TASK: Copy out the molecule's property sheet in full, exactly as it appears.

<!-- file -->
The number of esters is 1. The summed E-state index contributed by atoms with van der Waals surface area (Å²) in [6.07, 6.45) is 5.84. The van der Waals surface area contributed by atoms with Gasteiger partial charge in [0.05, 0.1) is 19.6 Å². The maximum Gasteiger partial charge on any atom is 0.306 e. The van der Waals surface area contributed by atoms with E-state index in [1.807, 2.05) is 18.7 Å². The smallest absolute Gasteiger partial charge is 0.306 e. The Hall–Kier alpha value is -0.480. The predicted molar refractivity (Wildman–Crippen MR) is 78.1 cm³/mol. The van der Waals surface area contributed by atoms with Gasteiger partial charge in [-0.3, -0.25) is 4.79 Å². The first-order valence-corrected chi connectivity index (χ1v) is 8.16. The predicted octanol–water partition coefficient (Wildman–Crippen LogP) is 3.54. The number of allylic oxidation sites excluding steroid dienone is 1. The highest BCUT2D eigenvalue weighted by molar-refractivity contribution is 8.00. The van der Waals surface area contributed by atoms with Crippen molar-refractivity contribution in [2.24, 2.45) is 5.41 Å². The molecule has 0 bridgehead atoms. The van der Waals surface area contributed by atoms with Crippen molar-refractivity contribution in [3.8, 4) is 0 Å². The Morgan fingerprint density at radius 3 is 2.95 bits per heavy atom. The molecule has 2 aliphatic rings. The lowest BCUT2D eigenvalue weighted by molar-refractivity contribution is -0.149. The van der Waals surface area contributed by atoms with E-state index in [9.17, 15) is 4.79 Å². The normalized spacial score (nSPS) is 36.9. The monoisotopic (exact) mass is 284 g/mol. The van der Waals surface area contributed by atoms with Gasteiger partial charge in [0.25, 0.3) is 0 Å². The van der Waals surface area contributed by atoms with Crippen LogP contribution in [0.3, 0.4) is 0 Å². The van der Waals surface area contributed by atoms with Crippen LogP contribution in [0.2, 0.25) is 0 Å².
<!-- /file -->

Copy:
The number of esters is 1. The summed E-state index contributed by atoms with van der Waals surface area (Å²) in [6.07, 6.45) is 5.84. The van der Waals surface area contributed by atoms with Gasteiger partial charge in [0.05, 0.1) is 19.6 Å². The maximum Gasteiger partial charge on any atom is 0.306 e. The van der Waals surface area contributed by atoms with E-state index in [1.807, 2.05) is 18.7 Å². The smallest absolute Gasteiger partial charge is 0.306 e. The Hall–Kier alpha value is -0.480. The predicted molar refractivity (Wildman–Crippen MR) is 78.1 cm³/mol. The van der Waals surface area contributed by atoms with Gasteiger partial charge in [-0.3, -0.25) is 4.79 Å². The first-order valence-corrected chi connectivity index (χ1v) is 8.16. The predicted octanol–water partition coefficient (Wildman–Crippen LogP) is 3.54. The number of allylic oxidation sites excluding steroid dienone is 1. The highest BCUT2D eigenvalue weighted by molar-refractivity contribution is 8.00. The van der Waals surface area contributed by atoms with Crippen molar-refractivity contribution in [2.24, 2.45) is 5.41 Å². The molecule has 0 bridgehead atoms. The van der Waals surface area contributed by atoms with Crippen molar-refractivity contribution in [3.8, 4) is 0 Å². The Morgan fingerprint density at radius 3 is 2.95 bits per heavy atom. The molecule has 2 aliphatic rings. The lowest BCUT2D eigenvalue weighted by molar-refractivity contribution is -0.149. The van der Waals surface area contributed by atoms with E-state index in [9.17, 15) is 4.79 Å². The normalized spacial score (nSPS) is 36.9. The monoisotopic (exact) mass is 284 g/mol. The van der Waals surface area contributed by atoms with Gasteiger partial charge in [0.25, 0.3) is 0 Å². The van der Waals surface area contributed by atoms with Crippen LogP contribution in [0.3, 0.4) is 0 Å². The van der Waals surface area contributed by atoms with Crippen LogP contribution in [0.2, 0.25) is 0 Å².